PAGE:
Oil minister Dharmendra Pradhan Wednesday said the increasing dependency on imported fuel should not be seen as a challenge to the energy security programme that the country is building on.
Oil minister Dharmendra Pradhan Wednesday said the increasing dependency on imported fuel should not be seen as a challenge to the energy security programme that the country is building on. Pradhan said government has taken many initiatives to increase the capacities of alternative sources of energy like solar, wind, biogas, among others. The country imports more than 82 percent of its daily oil demand, making crude imports the biggest drain on the nation’s foreign exchange, as domestic production has either been stagnant or even declining for long but demand has been on a steady rise, clipping at 4-6 percent per annum.
“The rise in oil imports and the dependency on the imported fuel are not going to be hurdles in our energy security programme. Even large economies like Japan and Korea are also net importers of oil. On the contrary, because of our energy diplomacy, we have been able to, for the first time, get a say in oil production in the GCC,” he said.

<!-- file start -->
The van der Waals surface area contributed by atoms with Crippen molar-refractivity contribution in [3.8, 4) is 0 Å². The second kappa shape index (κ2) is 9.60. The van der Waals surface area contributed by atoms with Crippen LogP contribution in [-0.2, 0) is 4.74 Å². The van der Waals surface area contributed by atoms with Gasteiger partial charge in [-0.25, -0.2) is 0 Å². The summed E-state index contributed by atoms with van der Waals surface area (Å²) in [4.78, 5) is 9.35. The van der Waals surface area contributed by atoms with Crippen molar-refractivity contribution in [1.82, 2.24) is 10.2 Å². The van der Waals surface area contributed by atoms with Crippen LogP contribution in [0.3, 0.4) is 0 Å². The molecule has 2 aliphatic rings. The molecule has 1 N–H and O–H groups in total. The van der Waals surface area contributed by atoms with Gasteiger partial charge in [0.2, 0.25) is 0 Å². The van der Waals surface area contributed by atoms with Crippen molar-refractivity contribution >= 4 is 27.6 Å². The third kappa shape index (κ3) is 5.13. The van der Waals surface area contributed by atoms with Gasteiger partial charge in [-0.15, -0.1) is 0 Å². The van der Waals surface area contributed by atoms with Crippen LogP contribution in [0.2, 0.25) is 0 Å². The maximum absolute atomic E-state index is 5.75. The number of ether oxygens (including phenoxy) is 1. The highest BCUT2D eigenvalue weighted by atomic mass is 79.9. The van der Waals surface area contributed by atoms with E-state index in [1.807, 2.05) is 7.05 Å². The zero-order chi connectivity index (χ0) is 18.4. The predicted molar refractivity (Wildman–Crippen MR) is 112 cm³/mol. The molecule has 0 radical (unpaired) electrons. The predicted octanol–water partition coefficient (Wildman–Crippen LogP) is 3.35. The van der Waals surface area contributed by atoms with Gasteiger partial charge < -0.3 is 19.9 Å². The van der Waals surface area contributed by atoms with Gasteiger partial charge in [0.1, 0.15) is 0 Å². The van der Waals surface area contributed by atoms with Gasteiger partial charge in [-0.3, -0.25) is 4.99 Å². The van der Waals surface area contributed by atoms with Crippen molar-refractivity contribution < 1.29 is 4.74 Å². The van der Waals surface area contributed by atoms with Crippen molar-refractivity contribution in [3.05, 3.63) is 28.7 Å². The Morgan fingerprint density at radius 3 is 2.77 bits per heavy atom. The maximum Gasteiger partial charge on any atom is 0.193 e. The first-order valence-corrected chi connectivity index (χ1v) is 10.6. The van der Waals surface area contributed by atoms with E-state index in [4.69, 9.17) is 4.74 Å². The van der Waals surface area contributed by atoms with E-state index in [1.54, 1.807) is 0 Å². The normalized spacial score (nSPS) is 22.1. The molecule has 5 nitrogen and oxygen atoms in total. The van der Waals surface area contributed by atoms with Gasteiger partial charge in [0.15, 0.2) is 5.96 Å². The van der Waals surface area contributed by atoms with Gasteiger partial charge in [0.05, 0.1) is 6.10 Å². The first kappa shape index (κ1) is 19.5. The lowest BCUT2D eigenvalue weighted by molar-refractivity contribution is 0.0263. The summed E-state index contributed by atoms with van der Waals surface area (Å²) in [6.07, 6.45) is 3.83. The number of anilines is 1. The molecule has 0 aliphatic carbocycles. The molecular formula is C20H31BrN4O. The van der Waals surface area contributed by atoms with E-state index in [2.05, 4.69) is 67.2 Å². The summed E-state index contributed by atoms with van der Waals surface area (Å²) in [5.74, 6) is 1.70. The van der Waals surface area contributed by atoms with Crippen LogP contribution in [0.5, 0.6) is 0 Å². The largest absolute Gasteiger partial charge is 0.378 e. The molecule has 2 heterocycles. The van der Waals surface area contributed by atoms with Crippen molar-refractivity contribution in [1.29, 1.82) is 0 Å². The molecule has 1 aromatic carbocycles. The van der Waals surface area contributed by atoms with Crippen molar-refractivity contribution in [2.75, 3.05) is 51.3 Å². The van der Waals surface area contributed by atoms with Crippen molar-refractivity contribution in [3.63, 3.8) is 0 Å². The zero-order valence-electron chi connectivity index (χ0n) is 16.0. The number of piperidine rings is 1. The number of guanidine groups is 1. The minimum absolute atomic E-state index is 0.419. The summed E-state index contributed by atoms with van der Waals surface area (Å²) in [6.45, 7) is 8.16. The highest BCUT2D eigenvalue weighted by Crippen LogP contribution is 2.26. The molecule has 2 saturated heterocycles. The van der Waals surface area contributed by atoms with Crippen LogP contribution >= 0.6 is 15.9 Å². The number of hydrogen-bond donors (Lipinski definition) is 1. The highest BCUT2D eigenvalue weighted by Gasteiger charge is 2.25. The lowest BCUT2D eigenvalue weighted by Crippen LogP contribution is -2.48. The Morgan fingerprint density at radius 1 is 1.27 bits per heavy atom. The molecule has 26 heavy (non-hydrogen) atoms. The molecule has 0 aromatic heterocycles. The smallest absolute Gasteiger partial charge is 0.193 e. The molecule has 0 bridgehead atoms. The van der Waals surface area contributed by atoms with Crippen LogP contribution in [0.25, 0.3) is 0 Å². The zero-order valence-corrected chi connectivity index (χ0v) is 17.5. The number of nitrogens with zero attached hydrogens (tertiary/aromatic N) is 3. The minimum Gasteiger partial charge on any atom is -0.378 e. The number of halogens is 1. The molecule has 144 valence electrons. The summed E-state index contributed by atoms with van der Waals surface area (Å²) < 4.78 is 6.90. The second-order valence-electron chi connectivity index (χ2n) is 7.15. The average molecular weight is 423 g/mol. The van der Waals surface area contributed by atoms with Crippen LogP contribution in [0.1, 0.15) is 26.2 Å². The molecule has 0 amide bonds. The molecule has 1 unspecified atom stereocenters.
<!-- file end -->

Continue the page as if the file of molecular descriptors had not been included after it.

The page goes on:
Addressing an economic summit organised by the Times group, Pradhan said government has taken initiatives to create a gas-based economy considering the easy and cheaper availability of natural gas. “To increase domestic gas production, we have undertaken many reforms and made a lot of amendments in ease of doing business in the oil sector. Besides, we have also increased our ethanol production and now we are experimenting with converting coal into synthetic gas,” he said.
Reiterating his call to oil producers to take into consideration the interest of their large consumers like India, Pradhan said that “we have been stressing that our consuming capacity should be recognised by the oil cartel Opec. They cannot continue to determine both the quantity and price and that there has to be space for consumers as well.” He also claimed that because of the efforts taken by New Delhi, other large Asian oil importers like China, Japan and Korea will also be beneficiaries. “Why should Europe get oil at a lower rate while we we pay higher prices to the same quality crude?. This is what we have been telling the Opec and finally they are now revisiting their strategies,” he added.